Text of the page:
A Visit to The Getty Villa
Seeking Perspective

459 Foreground and background, structure and infrastructure: two ways of sitting depicted at the Getty Villa. CLUI photoAFTER SEVERAL YEARS AND $275 million dollars, the Getty Villa has opened again to the public, the "largest art event" in Los Angeles this year. Just as we reported, in 1997, on the opening of the new Getty Center, that great cultural acropolis in the hills of Brentwood, we visited the "neo" classical Villa for a preview in January, a few weeks before it opened to the public, and are submitting the following report.

Rising up out of the parking garage, visitors catch just a glance of the site, entering quickly into the Entry Pavillion, a rectangular box of a space, with high walls, evocative indeed, as the architects intended, of an archeological excavation. Encouraged by a greeter, we boarded an elevator that took us out of the pit, and into an open vista which serves as an orientation station for visitors. It overlooks the main features of the site: the amphitheater, the main entrance of the museum, the coffee shop, the Ranch House. In front of us, an interpretive plaque laid it all out.

Descending into the main building, it is immediately clear that this is a masterpiece of technical museumology. The details feel as solid as if the whole place were carved out of one megalith. The classical sculptures seemed renewed in their crisp curatorial frames. We soon became seduced by the infrastrucure at the Villa: the door hinges, the dataport covers in the floor, the touchscreen enclosures, and the fiber optics in the display cases. The objects in the museum look good because of these things, this enchanting exhibition of faultless hardware. From the tiniest coin in the tiniest vitrine to the mock-up of the Herculaneum Villa itself that houses the galleries, to the lavishly landscaped grounds that surround the buildings: the Villa is a Russian doll of a museum, a display case within a display case within a display case.

Heading past the custom exit signs, out the back door, past the exposed water and gas shut off valves near the service entrance, past the loading docks with their open maws, past the magnificent battery of vents of the Villa’s air plant, we sought the edge, the back of the backspace, to find the final layer of infrastructure for this 64 acre meticulous macrocosm. Following electrical cables strewn on the ground, up a path behind the Ranch House (the building that J. Paul used to live in) that is now a UCLA Conservation Research Center, this overgrown path seems forgotten, from another timeperhaps J. Paul walked up this path during moments of lone contemplation? The path follows a small dry stream bed, or is it a drainage rill slope, then peters out in thickets of eucalyptus litter. Higher and higher we climb until finally: the perimeter road. The cyclone fence across the road is barbed, and old, this has been the limit for a while. We look at the backs of signs that say "No Trespassing Private Property Trained Service Dogs In Use," facing out. This is the end of the Villa.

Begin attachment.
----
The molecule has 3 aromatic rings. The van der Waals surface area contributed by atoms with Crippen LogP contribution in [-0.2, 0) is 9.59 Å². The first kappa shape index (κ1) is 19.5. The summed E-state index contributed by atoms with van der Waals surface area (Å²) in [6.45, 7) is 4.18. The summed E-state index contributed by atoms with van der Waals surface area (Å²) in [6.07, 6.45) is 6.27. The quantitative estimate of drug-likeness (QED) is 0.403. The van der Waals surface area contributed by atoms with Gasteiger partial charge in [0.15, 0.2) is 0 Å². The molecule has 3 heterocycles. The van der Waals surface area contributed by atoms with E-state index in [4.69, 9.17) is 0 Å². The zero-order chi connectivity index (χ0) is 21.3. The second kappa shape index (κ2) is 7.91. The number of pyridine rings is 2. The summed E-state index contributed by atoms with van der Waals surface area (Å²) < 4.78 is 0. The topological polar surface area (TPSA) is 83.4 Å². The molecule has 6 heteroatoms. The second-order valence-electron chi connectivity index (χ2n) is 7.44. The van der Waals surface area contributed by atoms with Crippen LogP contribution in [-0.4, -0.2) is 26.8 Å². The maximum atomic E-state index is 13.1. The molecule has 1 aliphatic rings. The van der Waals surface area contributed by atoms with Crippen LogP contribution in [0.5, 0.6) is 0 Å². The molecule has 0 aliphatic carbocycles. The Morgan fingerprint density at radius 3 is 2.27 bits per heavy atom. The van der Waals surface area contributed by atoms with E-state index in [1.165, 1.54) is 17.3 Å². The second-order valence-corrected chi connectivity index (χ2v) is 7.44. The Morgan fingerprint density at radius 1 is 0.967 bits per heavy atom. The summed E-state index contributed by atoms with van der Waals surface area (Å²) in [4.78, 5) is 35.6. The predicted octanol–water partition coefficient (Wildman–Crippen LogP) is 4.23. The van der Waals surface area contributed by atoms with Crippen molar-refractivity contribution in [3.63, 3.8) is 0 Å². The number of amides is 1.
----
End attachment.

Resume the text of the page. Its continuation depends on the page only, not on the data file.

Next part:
460 The perimeter road around the back side of the Getty Villa. CLUI photoThe perimeter road encircles the back part of the property. It is like a corridor through a gallery of infrastructural artifacts: utility vaults in the ground, with lids labeled "security," indicating a network of buried cable; the DWP water meter, the water connection to the outside; steerable weatherproof security cameras on poles; portapotties for maintenance crews; landscaping equipment sheds; portable air compressor trailers; and stainless steel irrigation control switchboxes, poking out of the ground like blank and mute interpretive kiosks.

461 The perimeter road around the back side of the Getty Villa. CLUI photo
462

463 Some of the incidental “new world” exhibits along the Villa’s perimeter road, including a Vermeer 1800 Turbo brush chipper. CLUI photo

Finally, perspective. The service road reaches the highest point of land on the property, offering views of the Villa below, and of the ocean beyond. It echoes, for a moment, San Simeon, that other private house and dreamscape of a wealthy man, hell bent on collecting things, built north of Los Angeles, in hills overlooking the Pacific Ocean, which was opened, over his dead body, to the public. A place J. Paul Getty visited once, as a guest of Hearst’s, perhaps laying the seed for this version. But the Villa’s production value makes it more than a spectacle of one man’s unfettered accumulations. It is as strong an argument as has been made yet of the incongruity of the old world’s place in America.